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Biochem J. 2000 May 1;347 Pt 3:643-51.

Differential adrenergic regulation of the gene expression of the beta-adrenoceptor subtypes beta1, beta2 and beta3 in brown adipocytes.

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The Wenner-Gren Institute, The Arrhenius Laboratories F3, Stockholm University, S-106 91 Stockholm, Sweden.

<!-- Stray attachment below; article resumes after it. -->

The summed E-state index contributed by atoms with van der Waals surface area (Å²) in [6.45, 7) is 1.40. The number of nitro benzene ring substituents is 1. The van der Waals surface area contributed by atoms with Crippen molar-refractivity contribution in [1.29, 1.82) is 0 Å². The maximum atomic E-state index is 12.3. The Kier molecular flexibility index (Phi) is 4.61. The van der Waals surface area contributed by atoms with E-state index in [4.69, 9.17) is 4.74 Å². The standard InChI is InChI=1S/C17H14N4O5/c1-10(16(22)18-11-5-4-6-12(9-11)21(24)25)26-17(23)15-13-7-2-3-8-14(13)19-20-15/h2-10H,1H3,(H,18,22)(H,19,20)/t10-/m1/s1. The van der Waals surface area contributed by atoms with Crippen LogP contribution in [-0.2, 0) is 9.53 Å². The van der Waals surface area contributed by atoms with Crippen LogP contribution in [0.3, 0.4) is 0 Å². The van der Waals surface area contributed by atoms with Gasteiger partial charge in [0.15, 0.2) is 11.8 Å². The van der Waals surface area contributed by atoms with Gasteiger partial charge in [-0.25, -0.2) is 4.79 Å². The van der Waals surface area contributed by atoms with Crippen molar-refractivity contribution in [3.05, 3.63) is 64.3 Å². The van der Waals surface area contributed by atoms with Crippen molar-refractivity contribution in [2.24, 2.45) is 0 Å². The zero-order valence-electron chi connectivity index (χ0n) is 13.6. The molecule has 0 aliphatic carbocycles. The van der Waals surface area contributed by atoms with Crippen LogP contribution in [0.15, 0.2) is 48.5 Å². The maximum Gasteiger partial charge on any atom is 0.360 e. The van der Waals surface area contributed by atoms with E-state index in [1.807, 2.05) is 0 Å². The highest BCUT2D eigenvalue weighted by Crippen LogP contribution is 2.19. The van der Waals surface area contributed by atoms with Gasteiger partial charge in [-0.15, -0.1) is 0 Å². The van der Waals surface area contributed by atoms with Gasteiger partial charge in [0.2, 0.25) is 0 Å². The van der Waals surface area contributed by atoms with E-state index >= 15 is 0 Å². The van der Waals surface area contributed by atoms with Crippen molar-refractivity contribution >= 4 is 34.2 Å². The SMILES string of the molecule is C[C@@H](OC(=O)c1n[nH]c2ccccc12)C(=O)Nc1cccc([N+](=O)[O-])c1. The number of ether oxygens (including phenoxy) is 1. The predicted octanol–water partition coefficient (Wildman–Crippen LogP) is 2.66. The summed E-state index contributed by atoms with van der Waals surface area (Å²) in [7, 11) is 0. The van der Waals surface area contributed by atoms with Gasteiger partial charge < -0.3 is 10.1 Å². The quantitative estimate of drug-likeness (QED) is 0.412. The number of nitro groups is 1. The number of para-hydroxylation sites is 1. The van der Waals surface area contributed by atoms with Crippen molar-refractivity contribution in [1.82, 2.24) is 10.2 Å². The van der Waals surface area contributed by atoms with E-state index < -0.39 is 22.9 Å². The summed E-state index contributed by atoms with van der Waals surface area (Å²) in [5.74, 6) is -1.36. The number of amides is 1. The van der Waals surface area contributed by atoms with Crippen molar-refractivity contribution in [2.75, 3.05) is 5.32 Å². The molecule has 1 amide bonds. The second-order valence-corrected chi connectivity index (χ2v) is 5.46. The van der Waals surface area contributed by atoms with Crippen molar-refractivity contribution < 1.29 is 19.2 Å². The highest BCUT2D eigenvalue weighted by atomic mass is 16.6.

In brown adipocytes, fundamental cellular processes (cell proliferation, differentiation and apoptosis) are regulated by adrenergic stimulation, notably through beta-adrenergic receptors. The presence of all three beta-receptor subtypes has been demonstrated in brown adipose tissue. Due to the significance of the action of these receptors and indications that the subtypes govern different processes, the adrenergic regulation of the expression of the beta(1)-(,) beta(2)- and beta(3)-adrenoceptor genes was examined in murine brown-fat primary cell cultures. Moderate levels of beta(1)-receptor mRNA, absence of beta(2)-receptor mRNA and high levels of beta(3)-receptor mRNA were observed in mature brown adipocytes (day 6 in culture). Noradrenaline (norepinephrine) addition led to diametrically opposite effects on beta(1)- (markedly enhanced expression) and beta(3)-gene expression (full cessation of expression, as previously shown). beta(2)-Gene expression was induced by noradrenaline, but only transiently (<1 h). The apparent affinities (EC(50)) of noradrenaline were clearly different (7 nM for the beta(1)-gene and</=1 nM for the beta(3)-gene), as were the mediation pathways (solely via beta(3)-receptors and cAMP for the beta(1)-gene and via beta(3)-receptors and cAMP, as well as via alpha(1)-receptors and protein kinase C, for the beta(3)-gene). The half-lives of the corresponding mRNA species were very short but different (17 min for beta(1)-mRNA and 27 min for beta(3)-mRNA), and these degradation rates were not affected by noradrenaline, implying that the mRNA levels were controlled by transcription. Inhibition of protein synthesis also led to diametrically opposite effects on beta(1)- and beta(3)-gene expression, but - notably - these effects were congruent with the noradrenaline effects, implying that a common factor regulating beta(1)-gene expression negatively and beta(3)-gene expression positively could be envisaged. In conclusion, very divergent effects of adrenergic stimulation on the expression of the different beta-receptor genes were found within one cell type, and no unifying concept of adrenergic control of beta-receptor gene expression can be formulated, either concerning different cell types, or concerning the different beta-receptor subtype genes.

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